You could be high as a kite if you live in a place where marijuana is legal, and the military can do nothing about it. You're a civilian after all. But does it make your service member look bad?
That is the question one spouse asked on his blog last week after confessing that he has been smoking a lot of pot in an effort to treat his anxiety and weight issues. He said smoking pot recreationally, which is legal where they are stationed in Washington State, makes him more productive and helps soothe his mental health battles.
He worried, however, that using weed reflects poorly on his wife to the point that, were he found out by the command even though it is 100 percent legal, she could be punished.
Recreational marijuana use is legal for residents over 21-years-old in two states -- Colorado and Washington State. Medical marijuana is legal in an additional 19 states plus the District of Columbia. For service members, however, the drug is still illegal no matter what. It is also illegal to bring or smoke pot on base no matter where you are stationed or what the state laws are. And since it's possible to achieve a contact high through second hand smoke, officials have warned that service members need to steer clear of others who are using.
Several Joint Base Lewis-McChord, Wa. spouses we spoke with said they smoke pot legally off base without repercussion to their soldiers or airmen. They said their service member's commanders just don't care.
"In short, I [love] weed, and no it doesn't/hasn't/probably will never affect my husband's job," said Felicia Basham. "I don't smoke at home (we live on post) and I don't smoke around him. Mostly just for fun, but it works ton better than the prescription meds I'm prescribed."
In December, 2012 when marijuana became completely legal in Colorado and Washington State this story (warning: pay wall) investigated the reaction of military leaders to military spouse use. On JBLM, where Perry is also stationed, the Provost Marshal said spouse use raises "good order and discipline questions."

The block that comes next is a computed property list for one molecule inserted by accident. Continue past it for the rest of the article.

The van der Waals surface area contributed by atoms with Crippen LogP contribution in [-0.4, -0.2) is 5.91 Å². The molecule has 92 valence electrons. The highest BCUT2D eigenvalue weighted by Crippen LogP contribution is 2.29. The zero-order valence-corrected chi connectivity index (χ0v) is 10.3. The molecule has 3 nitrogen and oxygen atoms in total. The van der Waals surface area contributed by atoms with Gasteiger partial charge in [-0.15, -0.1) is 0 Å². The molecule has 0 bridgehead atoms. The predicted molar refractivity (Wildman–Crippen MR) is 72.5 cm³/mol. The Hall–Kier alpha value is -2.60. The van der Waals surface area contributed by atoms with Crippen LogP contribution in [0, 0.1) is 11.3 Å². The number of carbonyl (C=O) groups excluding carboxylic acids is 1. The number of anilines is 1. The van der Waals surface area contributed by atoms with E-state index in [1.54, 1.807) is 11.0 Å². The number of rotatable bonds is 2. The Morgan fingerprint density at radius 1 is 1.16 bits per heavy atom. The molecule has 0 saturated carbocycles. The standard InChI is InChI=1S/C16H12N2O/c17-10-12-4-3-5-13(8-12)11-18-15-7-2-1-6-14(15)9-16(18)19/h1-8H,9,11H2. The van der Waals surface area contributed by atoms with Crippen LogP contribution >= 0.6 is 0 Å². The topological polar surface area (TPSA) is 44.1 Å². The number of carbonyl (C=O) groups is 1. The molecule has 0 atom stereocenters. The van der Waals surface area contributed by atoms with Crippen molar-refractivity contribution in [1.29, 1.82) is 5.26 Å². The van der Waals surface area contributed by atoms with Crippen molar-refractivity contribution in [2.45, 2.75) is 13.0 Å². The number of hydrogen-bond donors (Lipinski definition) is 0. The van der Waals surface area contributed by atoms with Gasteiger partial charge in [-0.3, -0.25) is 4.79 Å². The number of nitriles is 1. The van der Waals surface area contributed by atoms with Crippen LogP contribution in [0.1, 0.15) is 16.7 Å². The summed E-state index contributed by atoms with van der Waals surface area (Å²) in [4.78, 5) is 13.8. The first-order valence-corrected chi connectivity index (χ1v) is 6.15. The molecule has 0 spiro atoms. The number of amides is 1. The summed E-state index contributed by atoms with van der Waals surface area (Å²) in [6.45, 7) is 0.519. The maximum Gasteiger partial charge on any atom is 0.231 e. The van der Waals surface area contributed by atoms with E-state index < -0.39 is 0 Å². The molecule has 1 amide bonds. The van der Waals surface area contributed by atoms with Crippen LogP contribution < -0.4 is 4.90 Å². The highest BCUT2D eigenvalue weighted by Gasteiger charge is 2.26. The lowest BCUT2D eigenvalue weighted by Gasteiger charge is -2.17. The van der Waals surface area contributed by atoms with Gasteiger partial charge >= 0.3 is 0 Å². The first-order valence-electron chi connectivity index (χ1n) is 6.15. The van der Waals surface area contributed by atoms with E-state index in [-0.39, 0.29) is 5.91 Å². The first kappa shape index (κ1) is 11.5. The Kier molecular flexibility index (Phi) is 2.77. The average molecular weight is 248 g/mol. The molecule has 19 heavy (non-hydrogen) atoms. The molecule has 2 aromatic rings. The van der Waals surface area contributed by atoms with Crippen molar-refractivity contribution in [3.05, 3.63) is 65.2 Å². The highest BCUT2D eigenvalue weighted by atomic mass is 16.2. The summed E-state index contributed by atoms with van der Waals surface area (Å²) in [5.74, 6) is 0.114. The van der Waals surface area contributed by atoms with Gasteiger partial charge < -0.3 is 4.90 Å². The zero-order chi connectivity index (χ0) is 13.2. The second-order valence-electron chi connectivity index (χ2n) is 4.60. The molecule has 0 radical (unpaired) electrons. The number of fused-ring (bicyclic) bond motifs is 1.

"I don't know that the command would try to influence the behavior of a military spouse who is a true civilian off of the installation, but certainly there is a concern for soldiers who are potentially around it. Whether they are using it or not, there are some good order and discipline concerns," Solonar said. "So [leaders] are really trying to think through ‘How do you address that?'"So we checked back in with JBLM officials this week. How have leaders addressed the issue of spouses using pot off post?
Joe Piek, a spokesman for JBLM, said as far as officials there are concerned, legal spouse use off base is treated the same as any other legal civilian activity.
They also said spouse use hasn't translated into an increase in drug problems with soldiers. In fact, perhaps thanks to the increase in education spurred by off-post legalization, fewer soldiers than ever are testing positive for pot on JBLM, according to the post's provost marshal.
So what does this mean for military spouses who wish to legally use marijuana off base? According to Piek spouses get a green light and zero repercussions for them or their service members, so long as their service member does not participate and they stick to the base rules.
"For spouses it really comes down to if you go off base and you use it -- OK, but don't bring it on base, and don't be driving under the influence," said Joe Piek, a spokesman for JBLM.
That means that using shouldn't reflect any more poorly on your spouse than it would if you were legally consuming alcohol or tobacco.
What do you think?